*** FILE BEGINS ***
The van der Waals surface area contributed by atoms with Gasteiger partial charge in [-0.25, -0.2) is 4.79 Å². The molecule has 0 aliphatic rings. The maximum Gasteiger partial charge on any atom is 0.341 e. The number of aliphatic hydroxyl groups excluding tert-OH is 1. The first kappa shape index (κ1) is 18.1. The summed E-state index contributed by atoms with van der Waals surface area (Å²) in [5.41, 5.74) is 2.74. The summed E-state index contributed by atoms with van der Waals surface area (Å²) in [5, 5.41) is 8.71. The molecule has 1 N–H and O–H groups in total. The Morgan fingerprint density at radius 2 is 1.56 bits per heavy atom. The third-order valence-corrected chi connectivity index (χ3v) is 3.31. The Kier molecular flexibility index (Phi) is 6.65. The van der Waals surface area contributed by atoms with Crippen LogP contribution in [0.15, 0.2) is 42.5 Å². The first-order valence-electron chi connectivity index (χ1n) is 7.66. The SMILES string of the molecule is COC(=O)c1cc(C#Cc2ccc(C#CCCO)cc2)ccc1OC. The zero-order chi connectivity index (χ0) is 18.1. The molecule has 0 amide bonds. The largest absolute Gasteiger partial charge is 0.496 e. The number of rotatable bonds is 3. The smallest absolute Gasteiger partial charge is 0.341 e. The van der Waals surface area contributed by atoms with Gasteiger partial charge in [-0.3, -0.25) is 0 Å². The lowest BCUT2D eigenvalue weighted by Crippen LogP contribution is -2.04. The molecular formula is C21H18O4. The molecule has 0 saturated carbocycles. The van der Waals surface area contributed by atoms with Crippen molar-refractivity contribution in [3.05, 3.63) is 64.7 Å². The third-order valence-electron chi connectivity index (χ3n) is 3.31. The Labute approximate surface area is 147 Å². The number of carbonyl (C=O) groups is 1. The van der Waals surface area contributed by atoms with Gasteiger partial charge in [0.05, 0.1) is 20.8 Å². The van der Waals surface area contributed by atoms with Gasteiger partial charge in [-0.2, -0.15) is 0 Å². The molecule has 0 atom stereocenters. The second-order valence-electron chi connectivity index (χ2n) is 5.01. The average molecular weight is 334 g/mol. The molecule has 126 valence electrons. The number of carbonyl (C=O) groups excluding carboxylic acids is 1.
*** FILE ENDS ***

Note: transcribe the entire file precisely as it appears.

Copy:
The van der Waals surface area contributed by atoms with Gasteiger partial charge in [-0.25, -0.2) is 4.79 Å². The molecule has 0 aliphatic rings. The maximum Gasteiger partial charge on any atom is 0.341 e. The number of aliphatic hydroxyl groups excluding tert-OH is 1. The first kappa shape index (κ1) is 18.1. The summed E-state index contributed by atoms with van der Waals surface area (Å²) in [5.41, 5.74) is 2.74. The summed E-state index contributed by atoms with van der Waals surface area (Å²) in [5, 5.41) is 8.71. The molecule has 1 N–H and O–H groups in total. The Morgan fingerprint density at radius 2 is 1.56 bits per heavy atom. The third-order valence-corrected chi connectivity index (χ3v) is 3.31. The Kier molecular flexibility index (Phi) is 6.65. The van der Waals surface area contributed by atoms with Crippen LogP contribution in [0.15, 0.2) is 42.5 Å². The first-order valence-electron chi connectivity index (χ1n) is 7.66. The SMILES string of the molecule is COC(=O)c1cc(C#Cc2ccc(C#CCCO)cc2)ccc1OC. The zero-order chi connectivity index (χ0) is 18.1. The molecule has 0 amide bonds. The largest absolute Gasteiger partial charge is 0.496 e. The number of rotatable bonds is 3. The smallest absolute Gasteiger partial charge is 0.341 e. The van der Waals surface area contributed by atoms with Gasteiger partial charge in [-0.3, -0.25) is 0 Å². The lowest BCUT2D eigenvalue weighted by Crippen LogP contribution is -2.04. The molecular formula is C21H18O4. The molecule has 0 saturated carbocycles. The van der Waals surface area contributed by atoms with Crippen molar-refractivity contribution in [3.05, 3.63) is 64.7 Å². The third-order valence-electron chi connectivity index (χ3n) is 3.31. The Labute approximate surface area is 147 Å². The number of carbonyl (C=O) groups is 1. The van der Waals surface area contributed by atoms with Gasteiger partial charge in [0.05, 0.1) is 20.8 Å². The van der Waals surface area contributed by atoms with Gasteiger partial charge in [-0.2, -0.15) is 0 Å². The molecule has 0 atom stereocenters. The second-order valence-electron chi connectivity index (χ2n) is 5.01. The average molecular weight is 334 g/mol. The molecule has 126 valence electrons. The number of carbonyl (C=O) groups excluding carboxylic acids is 1.